From these principles, it would seem to be a necessary consequence, that, in proportion as the circumstances shall operate which I have been endeavouring to illustrate, the whole system of human affairs, including both the domestic order of society in particular states, and the relations which exist among different communities, in consequence of war and negotiation, will be subjected to the influence of causes which are "known and determinate." Those domestic affairs, which, according to Mr. Hume, are already proper subjects of reasoning and observation, in consequence of their dependence on general interests and passions, will become so more and more daily, as prejudices shall decline, and knowledge shall be diffused among the lower orders: while the relations among different states which have depended hitherto, in a great measure, on the “ whim, folly, and caprice” of single persons, will be gradually more and more regulated by the general interests of the individuals who compose them, and by the popular opinions of more enlightened times. Already, during the very short in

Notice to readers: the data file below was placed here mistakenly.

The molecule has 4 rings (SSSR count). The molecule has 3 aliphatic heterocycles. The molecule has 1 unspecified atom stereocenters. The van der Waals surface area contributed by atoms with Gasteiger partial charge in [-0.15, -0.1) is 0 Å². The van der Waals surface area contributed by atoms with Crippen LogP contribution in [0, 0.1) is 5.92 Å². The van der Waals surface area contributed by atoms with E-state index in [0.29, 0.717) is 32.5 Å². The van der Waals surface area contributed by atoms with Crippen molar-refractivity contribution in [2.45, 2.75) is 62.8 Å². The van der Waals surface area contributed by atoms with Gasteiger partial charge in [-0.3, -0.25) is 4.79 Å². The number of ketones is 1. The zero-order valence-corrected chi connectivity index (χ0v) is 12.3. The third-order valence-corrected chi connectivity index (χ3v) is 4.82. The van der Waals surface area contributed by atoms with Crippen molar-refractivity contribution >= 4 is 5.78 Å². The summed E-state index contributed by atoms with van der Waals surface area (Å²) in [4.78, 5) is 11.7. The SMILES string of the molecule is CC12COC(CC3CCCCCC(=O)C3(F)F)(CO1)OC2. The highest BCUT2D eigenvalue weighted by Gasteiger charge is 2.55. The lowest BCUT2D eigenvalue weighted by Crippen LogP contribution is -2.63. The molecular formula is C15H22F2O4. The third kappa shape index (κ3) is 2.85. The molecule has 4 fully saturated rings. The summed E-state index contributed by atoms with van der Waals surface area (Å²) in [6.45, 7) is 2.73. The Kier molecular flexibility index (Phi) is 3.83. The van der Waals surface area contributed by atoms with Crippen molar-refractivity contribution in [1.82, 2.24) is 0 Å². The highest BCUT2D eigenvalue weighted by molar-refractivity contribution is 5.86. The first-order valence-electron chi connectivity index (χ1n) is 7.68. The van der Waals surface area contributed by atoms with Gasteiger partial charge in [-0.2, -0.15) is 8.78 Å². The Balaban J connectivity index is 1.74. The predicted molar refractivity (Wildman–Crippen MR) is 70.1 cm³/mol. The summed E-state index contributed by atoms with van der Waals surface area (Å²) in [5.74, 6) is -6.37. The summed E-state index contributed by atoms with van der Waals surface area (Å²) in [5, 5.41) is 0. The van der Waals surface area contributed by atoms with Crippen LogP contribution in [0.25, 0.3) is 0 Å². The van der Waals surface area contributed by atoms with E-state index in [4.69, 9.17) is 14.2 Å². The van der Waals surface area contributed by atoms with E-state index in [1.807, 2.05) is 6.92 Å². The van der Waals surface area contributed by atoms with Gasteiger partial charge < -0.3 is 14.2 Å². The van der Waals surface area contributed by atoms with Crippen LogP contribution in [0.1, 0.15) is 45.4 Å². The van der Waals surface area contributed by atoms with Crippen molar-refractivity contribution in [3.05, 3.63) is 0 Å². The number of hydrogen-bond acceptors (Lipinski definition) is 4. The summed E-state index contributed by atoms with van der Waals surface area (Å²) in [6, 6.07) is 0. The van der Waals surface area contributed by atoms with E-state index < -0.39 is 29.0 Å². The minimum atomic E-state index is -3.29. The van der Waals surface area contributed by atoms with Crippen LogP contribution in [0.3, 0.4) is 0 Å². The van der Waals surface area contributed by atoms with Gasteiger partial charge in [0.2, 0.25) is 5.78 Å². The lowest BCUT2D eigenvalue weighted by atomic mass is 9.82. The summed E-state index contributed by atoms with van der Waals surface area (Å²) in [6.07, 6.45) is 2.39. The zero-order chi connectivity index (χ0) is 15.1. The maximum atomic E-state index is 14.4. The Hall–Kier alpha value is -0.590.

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terval which has elapsed since the publication of Mr. Hume's writings, an astonishing change has taken place in Europe. The mysteries of courts have been laid open,—the influence of secret negotiation on the relative situation of states has declined,—and the studies of those men whose public spirit or ambition devotes them to the service of their country, have been diverted from the intrigues of cabinets, and the details of the diplomatic code, to the liberal and manly pursuits of political philosophy.